While web3, the metaverse, and virtual HQs appear to be the most prominent aspects of the “future of work” startup category, WorkLife Ventures CEO Brianne Kimmel has a more practical definition. The solo GP has spent the last few years investing in businesses that will benefit modern employees, from virtual workspaces to networking tools to a video chat platform that aims to be more human than Zoom.
‘We want to be very deliberate and mindful that we want to design software for the average person or software that gives more access to meaningful methods to make money,’ she said. “I find that the metaverse, and even web3 to a significant extent, are not yet accessible in their current state.” WorkLife invests in web3 startups, but only when they have a strong commitment to education or assisting individuals who aren’t in the IT industry, according to her.
It’s a viewpoint that her backers believe in enough to put more money behind her efforts. According to SEC papers that have since been withdrawn, Kimmel raised $35 million for her second future work-focused fund, about half of what she had hoped for. When queried about the gap, the investor indicated she intends eventually establish a framework that will allow WorkLife to continuously fundraise and increase total assets through smaller funds, SPVs, and an evergreen company, taking cues from Sequoia’s new structure. Nonetheless, today’s installment signals the start of a new chapter for WorkLife, one that takes place in the midst of an ongoing pandemic.
About WorkLife Ventures:
WorkLife Ventures was founded by Kimmel in 2019 with a $5 million seed fund founded by Marc Andreessen, Garry Tan, Alexis Ohanian, NFX, Slow Ventures, and Zoom CEO Eric Yuan, among others. Kimmel, along with Volt Capital’s Soona Amhaz, Array Ventures’ Shruti Gandhi, and more recently Haun Ventures’ Katie Haun and Ganas Ventures’ Lolita Taub, was one of the first female solo-GPs to make an impression on the scene.
WorkLife announced at the opening that SaaS School, a biannual training for entrepreneurs that Kimmel developed while at Zendesk, will account for 40% of the new fund’s deals. Kimmel now appears to be taking a more broad approach. WorkLife has already written five checks with an average check size of $2 million and a post-money valuation of $20 million, according to her.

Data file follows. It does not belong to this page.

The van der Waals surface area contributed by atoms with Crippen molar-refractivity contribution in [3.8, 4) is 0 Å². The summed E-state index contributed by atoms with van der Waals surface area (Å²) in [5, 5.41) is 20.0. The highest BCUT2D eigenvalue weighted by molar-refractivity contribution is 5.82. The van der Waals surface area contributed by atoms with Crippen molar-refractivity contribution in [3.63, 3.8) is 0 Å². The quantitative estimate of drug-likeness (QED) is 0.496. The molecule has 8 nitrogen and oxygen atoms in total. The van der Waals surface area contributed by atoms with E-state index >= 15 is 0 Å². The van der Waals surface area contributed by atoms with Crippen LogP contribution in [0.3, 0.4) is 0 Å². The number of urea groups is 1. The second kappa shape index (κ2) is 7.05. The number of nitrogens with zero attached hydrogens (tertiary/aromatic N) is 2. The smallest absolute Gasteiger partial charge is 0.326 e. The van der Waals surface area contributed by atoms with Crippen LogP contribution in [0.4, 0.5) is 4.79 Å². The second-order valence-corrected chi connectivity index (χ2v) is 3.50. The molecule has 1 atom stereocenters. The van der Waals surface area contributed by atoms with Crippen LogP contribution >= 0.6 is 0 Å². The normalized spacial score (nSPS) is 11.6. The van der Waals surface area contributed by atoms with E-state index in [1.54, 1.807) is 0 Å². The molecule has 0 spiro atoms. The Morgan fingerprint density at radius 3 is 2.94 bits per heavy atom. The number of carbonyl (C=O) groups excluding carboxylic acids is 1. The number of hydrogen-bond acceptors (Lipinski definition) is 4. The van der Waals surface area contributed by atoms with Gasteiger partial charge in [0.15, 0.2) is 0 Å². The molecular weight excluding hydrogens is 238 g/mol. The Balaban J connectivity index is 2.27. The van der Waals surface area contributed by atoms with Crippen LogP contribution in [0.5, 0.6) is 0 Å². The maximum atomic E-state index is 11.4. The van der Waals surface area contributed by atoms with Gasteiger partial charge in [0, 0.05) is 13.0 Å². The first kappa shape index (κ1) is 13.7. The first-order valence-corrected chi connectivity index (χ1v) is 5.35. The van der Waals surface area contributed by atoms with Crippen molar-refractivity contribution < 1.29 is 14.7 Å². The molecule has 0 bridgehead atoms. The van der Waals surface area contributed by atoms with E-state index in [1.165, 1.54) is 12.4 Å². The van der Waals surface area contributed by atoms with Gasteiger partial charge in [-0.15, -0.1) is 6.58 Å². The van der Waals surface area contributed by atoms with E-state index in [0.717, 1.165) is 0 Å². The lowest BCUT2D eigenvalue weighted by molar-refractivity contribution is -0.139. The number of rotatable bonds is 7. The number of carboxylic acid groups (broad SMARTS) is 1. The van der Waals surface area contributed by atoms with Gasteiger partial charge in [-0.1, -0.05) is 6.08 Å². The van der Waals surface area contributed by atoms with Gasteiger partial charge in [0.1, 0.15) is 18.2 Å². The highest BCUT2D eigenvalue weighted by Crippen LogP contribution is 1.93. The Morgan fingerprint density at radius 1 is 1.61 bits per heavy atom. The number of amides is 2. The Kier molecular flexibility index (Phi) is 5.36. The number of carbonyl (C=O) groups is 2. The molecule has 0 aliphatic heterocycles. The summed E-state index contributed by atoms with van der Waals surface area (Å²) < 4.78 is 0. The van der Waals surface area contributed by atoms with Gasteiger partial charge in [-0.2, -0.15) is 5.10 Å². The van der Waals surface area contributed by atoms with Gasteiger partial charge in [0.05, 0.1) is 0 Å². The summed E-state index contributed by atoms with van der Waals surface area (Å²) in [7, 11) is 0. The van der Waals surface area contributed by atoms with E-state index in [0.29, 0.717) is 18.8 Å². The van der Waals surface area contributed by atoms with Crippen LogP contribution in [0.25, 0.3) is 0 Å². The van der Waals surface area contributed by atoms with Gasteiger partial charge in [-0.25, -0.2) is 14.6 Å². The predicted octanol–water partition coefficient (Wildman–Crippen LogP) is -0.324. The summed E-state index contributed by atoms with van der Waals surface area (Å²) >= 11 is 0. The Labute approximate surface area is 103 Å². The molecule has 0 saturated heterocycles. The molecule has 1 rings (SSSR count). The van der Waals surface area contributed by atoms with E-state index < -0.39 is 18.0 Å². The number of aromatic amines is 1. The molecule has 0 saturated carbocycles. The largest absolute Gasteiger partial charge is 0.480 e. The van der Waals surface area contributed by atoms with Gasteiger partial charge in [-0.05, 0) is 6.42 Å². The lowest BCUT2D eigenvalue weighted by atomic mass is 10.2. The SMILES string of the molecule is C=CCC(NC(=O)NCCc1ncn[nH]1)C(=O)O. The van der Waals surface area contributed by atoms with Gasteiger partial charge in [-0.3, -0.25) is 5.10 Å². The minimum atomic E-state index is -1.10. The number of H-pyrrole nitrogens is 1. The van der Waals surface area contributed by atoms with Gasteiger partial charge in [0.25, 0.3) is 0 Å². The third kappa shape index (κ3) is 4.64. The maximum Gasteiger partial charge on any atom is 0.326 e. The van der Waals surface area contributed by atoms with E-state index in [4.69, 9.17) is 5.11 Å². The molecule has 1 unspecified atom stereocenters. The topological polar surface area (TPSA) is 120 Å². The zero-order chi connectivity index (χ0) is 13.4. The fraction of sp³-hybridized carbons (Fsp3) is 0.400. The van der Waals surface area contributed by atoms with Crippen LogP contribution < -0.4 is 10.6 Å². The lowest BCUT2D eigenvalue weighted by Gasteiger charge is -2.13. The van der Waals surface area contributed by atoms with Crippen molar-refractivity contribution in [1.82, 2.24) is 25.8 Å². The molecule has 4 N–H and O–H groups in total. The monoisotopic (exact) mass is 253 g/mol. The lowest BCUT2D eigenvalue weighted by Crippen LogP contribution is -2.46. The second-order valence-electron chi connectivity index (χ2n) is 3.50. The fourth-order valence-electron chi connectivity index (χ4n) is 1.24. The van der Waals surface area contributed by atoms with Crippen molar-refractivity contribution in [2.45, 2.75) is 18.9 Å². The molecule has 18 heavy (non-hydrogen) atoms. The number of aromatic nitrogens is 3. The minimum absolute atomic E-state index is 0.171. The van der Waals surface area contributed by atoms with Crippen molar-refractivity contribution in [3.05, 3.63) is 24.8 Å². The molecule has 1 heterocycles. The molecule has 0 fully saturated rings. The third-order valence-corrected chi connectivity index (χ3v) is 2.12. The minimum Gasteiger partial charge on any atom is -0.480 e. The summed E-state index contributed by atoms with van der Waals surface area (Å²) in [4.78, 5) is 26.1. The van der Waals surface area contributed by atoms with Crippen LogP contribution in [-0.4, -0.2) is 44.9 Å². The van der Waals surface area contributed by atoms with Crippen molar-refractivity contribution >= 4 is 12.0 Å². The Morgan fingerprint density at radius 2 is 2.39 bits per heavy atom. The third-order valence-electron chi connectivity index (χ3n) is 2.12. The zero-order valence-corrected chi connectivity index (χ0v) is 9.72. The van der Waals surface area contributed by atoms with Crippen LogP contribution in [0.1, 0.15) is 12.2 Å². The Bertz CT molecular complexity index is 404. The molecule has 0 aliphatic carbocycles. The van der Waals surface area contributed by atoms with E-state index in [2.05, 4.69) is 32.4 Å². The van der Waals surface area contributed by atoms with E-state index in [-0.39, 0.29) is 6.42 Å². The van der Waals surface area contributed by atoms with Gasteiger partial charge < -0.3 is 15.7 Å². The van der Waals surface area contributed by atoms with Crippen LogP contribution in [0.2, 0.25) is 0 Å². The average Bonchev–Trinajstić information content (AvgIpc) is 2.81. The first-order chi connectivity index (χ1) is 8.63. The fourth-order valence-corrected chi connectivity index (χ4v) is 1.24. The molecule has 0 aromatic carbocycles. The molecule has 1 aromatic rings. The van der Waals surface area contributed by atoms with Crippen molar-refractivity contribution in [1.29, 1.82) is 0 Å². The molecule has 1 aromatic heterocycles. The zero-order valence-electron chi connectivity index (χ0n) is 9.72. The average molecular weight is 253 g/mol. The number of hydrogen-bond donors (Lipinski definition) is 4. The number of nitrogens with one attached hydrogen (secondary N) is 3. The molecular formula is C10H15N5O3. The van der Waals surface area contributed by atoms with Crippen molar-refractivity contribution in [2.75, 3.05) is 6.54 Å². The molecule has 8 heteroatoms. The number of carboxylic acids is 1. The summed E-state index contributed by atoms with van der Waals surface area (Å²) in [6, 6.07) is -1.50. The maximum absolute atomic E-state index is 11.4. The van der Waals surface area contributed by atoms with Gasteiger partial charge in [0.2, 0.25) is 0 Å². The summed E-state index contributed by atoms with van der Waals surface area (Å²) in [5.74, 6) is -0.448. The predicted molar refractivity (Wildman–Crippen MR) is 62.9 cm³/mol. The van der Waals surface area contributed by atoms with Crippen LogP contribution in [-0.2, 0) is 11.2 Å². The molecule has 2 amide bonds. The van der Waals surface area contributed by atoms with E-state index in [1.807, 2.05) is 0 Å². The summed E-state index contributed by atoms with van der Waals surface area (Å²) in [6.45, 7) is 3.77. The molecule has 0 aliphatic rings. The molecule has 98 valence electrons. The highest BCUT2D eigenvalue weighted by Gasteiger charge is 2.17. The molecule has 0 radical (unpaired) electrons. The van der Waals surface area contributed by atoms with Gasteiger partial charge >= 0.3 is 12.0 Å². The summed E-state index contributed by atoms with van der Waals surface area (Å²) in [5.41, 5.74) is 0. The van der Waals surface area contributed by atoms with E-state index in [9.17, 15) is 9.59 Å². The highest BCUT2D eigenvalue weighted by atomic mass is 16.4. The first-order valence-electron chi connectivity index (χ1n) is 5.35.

The original goal check amount for WorkLife’s first fund was roughly $150,000 per startup. WorkLife would have been able to close roughly 33 agreements if they had met that goal. Fast forward to today, and Fund I has financed 97 businesses, probably through SPVs and smaller cheques. All of the portfolio companies have received additional funding from other investors.
The firm does not keep track of how many first-time entrepreneurs it supports, but it has stated that it pays first cheques for operators who are leaving tech corporations to establish their own businesses. In the second fund, Kimmel wants to take a “stronger stance on guaranteeing” that all but one of her investments have a female founder, something she wants to take a “stronger posture on ensuring” in the first. There’s also a big emphasis on helping immigrants, something Kimmel, a Ukrainian-American, says hasn’t changed since the firm’s inception. Deel, Webflow, Hopin, Tonal, Clubhouse, Pipe, and Public are just a few of the unicorns in WorkLife’s portfolio that have boosted the company’s performance.
Kimmel’s take on layoffs
Despite the pandemic’s disruption of how we work, some businesses that grew rapidly during the first two years of distributed labor have had to make adjustments. Hopin, for example, was one of WorkLife’s most successful bets, but it just laid off 12% of its workforce.
‘Those are pretty typical growing pains that happen over the course of a company’s history,’ Kimmel said about the layoffs. ‘Many outside observers overlook the reality that the company’s rise from zero to $100 million in ARR occurred in just two years.’ She said that Hopin’s chief business officer, Armando Mann, has played a key role in the employment of other executives to manage the company’s expansion.
Clubhouse, another WorkLife portfolio company, has had a more gradual expansion. Clubhouse soared to a $4 billion value and mass-market virality in less than a year after obtaining funding. The corporation then had to deal with moderation difficulties, particularly in light of the spread of an antisemitic room. As the world became more open, the rate of downloads slowed.
‘Scaling any social network, especially Clubhouse,’ Kimmel added, ‘is really difficult.’ “I’ve found that networks like Twitter, where you already have distribution, are more likely to see a lot greater donation rate from users.” WorkLife has now invested in Flow Club, a productivity-focused social networking app, and Moment House, a live media platform for musicians, according to Kimmel. With additional funds behind Kimmel, the remote job category will receive much-needed attention and actuality.